While the psychoanalyst explores ever more deeply into the early object relations dynamics or sublimations of instinctual drives of the artist (e.g., Freud’s, Leonardo da Vinci and a Memory of his Childhood), the Jungian perspective in general takes a much broader and less personal view. In fact, Jung did not find it valuable to seek for the personal cause of art as a doctor would seek the cause of a disease: “Instead of investigating its typically human determinants, he (the psychologist) will inquire first of all into its meaning” (1966, p. 71) and would only inquire into the personal determinants as far as they help one understand the meaning. Jung’s perspective on art emerged out of his own intimate experiences with images arising from his unconscious (see his recently published, The Red Book) and valued them only in so far as they gave meaning to his experience. He wrote, “personal causes have as much or as little to do with a work of art as the soil with the plant that springs from it” (p. 71). Jung identified the historical/ depressive and the transcendent theory of the origin of art and termed these two forms as psychological and visionary, respectively. The former “is a conscious product shaped and designed to have the effect intended” (p. 75). It is shaped from the artist’s, 

    crucial experiences, powerful emotions, suffering, passion, the stuff of human fate in general. All this is assimilated by the psyche of the poet, raised from the commonplace to the level of poetic experience, and expressed with a power of conviction that gives us a greater depth of human insight by making us vividly aware of those everyday happenings which we tend to evade or to overlook because we perceive them only dully or with a feeling of discomfort. (p. 89)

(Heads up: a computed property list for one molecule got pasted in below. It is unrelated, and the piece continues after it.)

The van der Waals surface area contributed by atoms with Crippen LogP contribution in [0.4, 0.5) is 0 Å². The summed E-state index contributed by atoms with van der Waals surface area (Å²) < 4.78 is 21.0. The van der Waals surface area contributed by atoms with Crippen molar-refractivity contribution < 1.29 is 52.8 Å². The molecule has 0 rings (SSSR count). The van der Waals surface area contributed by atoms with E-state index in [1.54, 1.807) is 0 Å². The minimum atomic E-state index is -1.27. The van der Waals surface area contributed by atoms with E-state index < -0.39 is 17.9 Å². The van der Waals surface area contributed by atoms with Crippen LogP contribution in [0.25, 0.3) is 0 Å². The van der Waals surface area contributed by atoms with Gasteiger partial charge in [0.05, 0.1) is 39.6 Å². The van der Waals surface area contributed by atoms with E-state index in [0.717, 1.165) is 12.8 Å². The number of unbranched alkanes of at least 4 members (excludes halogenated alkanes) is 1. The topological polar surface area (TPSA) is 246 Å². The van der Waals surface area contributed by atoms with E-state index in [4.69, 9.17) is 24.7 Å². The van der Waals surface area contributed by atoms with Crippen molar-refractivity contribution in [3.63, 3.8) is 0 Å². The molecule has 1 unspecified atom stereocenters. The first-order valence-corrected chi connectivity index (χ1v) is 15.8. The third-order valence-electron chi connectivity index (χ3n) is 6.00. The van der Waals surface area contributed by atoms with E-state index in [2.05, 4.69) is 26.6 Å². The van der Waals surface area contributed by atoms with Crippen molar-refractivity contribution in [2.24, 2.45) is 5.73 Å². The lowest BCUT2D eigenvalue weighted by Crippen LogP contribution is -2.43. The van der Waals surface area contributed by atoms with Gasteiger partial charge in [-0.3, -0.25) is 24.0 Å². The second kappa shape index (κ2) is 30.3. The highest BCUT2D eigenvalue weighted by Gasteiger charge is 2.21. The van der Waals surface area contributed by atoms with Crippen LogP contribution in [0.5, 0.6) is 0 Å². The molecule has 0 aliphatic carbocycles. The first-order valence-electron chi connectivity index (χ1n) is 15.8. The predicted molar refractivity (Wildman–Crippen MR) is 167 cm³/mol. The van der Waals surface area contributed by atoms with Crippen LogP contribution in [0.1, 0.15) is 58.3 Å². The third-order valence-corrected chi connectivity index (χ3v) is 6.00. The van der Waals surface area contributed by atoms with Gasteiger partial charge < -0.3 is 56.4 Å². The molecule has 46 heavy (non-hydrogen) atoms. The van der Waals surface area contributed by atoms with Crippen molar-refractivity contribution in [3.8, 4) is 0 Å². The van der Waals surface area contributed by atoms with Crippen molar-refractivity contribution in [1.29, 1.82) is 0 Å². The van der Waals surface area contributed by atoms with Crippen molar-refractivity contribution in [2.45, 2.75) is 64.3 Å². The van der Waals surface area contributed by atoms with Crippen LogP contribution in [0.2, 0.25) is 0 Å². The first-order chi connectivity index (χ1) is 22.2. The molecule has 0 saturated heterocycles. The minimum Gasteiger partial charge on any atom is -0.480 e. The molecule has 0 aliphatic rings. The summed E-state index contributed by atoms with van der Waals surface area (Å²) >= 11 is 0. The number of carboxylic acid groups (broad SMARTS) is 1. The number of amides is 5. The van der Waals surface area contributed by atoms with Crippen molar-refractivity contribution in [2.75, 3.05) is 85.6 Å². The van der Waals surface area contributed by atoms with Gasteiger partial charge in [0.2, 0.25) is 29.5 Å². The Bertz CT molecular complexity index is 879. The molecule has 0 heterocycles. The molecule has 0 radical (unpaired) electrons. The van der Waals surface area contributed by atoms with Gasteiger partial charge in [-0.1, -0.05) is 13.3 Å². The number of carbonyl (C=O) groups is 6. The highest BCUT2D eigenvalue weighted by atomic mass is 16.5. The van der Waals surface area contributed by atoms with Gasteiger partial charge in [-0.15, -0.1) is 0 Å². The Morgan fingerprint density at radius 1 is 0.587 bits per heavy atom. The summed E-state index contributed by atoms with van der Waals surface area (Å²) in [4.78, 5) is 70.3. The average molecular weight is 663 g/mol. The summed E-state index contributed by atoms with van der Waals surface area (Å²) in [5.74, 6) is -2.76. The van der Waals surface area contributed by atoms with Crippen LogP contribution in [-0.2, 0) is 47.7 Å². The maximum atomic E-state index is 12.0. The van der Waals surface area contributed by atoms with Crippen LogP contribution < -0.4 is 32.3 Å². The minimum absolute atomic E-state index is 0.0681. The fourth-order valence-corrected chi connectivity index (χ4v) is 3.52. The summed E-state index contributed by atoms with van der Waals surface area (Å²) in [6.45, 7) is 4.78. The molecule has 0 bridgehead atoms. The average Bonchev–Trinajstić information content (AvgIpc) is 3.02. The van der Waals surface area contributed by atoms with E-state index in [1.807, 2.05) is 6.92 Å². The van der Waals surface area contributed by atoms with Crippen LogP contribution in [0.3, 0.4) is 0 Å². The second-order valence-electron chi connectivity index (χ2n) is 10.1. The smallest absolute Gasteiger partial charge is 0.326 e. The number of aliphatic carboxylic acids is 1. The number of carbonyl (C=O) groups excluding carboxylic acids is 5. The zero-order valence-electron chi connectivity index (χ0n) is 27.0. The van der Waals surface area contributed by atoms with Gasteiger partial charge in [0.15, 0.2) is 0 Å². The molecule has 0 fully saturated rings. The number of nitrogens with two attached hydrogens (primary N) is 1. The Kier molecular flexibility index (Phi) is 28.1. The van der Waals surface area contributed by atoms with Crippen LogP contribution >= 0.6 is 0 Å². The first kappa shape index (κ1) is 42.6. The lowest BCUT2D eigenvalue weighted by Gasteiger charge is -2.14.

This form of art more closely corresponds with Segal’s conceptualization. Speaking of visionary artworks, Jung wrote, “we are dealing with an event originating in unconscious nature; with something that achieves its aim without the assistance of human consciousness, and often defies it by willfully insisting on its own form and effect” (1966, p. 75). An example of the two types of art, Jung argued, can be seen in the first and second book of Goethe’s Faust; the first half executed with a conscious and linear intention, and the second emerging from the unconscious. Visionary art is much less common than the psychological variety and is most often repudiated by the public, as, “we are reminded of nothing in everyday life, but rather of dreams, night-time fears, and the dark, uncanny recesses of the human mind” (p. 91). Yet Jung also spoke of visionary art as being relevant and meaningful to the public. This artist is able to access collective images that are particularly relevant for the epoch in which he or she lives. The artwork presents an archetypal situation in which, “we suddenly feel an extraordinary sense of release” (p. 82). Jung cites two reasons for art’s meaningful relationship to the audience. First, the visionary artist “transmutes our personal destiny into the destiny of mankind” (p. 82), thus creating a sense of perspective and meaningful relationship of self to outer world; and second, art “is constantly at work educating the spirit of the age, conjuring up the forms in which the age is most lacking” (p. 82). Of this, Kohut seems to be in accordance, given his conception of artistic anticipation (1977). He wrote,